During tough times, it’s up to our community to stick together and help each other out.
“Last December, there were a lot of layoffs in the oil field and families of five and six were staying in hotel rooms,” Caroline Rosenburg said.
As a way to be a community servant, Rosenburg decided to make a clothing bank by collecting clothes from donations and giving them away, free of cost, at various locations.
“The library downtown let me use their space and I had a giveaway over a three day period during Christmas and we were able to clothe almost 430 people,” she said.
And months to follow only brought more success, but with COVID-19 having an almost instant takeover, the shift for the need of clothes quickly changed to a need for food.
“I know there has been a lot of hoarding, toilet paper for instance, and I know there’s a lot of people who have an abundance of other items so what I’m doing is putting together a meet and swap,” she said.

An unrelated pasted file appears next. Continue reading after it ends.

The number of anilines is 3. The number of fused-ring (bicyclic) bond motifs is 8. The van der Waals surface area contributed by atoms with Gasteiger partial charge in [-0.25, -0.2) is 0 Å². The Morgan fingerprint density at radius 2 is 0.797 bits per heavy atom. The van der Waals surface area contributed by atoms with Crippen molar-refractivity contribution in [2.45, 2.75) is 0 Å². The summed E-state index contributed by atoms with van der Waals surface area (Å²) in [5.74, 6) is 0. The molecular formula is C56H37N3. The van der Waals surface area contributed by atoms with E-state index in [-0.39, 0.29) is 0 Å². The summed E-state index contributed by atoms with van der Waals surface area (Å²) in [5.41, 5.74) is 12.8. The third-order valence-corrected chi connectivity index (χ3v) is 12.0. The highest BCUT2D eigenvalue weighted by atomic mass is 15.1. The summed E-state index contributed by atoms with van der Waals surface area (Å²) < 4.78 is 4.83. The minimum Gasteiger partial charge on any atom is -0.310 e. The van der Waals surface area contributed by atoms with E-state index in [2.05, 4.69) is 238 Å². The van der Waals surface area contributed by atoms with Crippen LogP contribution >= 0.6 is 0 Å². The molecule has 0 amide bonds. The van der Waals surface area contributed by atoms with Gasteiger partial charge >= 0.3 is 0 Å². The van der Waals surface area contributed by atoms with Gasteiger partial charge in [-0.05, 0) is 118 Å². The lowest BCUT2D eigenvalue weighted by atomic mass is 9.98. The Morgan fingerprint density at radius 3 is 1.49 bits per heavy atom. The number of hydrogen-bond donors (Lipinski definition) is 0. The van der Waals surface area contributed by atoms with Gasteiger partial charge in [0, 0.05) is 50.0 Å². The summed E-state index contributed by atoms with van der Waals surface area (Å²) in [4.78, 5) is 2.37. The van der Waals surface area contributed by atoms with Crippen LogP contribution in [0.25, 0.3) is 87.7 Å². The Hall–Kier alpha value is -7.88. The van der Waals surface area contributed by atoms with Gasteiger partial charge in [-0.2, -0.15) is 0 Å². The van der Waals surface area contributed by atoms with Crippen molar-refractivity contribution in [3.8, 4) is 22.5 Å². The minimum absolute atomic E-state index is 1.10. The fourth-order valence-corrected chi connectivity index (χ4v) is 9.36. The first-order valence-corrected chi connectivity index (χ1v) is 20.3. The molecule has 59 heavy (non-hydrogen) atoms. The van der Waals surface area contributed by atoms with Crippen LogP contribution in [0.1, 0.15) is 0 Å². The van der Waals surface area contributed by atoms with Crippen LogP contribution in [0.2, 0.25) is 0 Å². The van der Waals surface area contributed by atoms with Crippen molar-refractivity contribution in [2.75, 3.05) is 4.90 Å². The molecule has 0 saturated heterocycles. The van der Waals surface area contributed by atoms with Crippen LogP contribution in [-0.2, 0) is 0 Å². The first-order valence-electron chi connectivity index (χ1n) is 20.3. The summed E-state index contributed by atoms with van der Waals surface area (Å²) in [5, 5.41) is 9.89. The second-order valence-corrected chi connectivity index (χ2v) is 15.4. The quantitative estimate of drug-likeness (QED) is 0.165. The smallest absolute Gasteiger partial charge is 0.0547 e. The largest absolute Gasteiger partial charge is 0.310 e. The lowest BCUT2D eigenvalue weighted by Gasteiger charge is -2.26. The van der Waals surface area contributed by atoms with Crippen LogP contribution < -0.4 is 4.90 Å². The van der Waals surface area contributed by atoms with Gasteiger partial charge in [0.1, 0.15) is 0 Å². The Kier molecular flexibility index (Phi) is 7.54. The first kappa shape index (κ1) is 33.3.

So, how does it work? If you have a few items that you’re willing to spare you can switch it out for articles of clothing that she has, or if you need toilet paper and other necessities, then you’d donate clothing that you don’t need or wear anymore. She said it’s just another way to help.
“I’m just trying to balance things out and help people that try to get to the grocery store and there’s nothing,” she said.
Rosenberg’s husband said this isn’t new. If she sees something wrong, she will do anything to fix it.
“She’s always been a helper and it makes her feel really good inside to help anybody and everybody, even animals that are out there,” Mr. Rosenburg said.
“I know I’m just one person, but I think I can make a difference,” she said.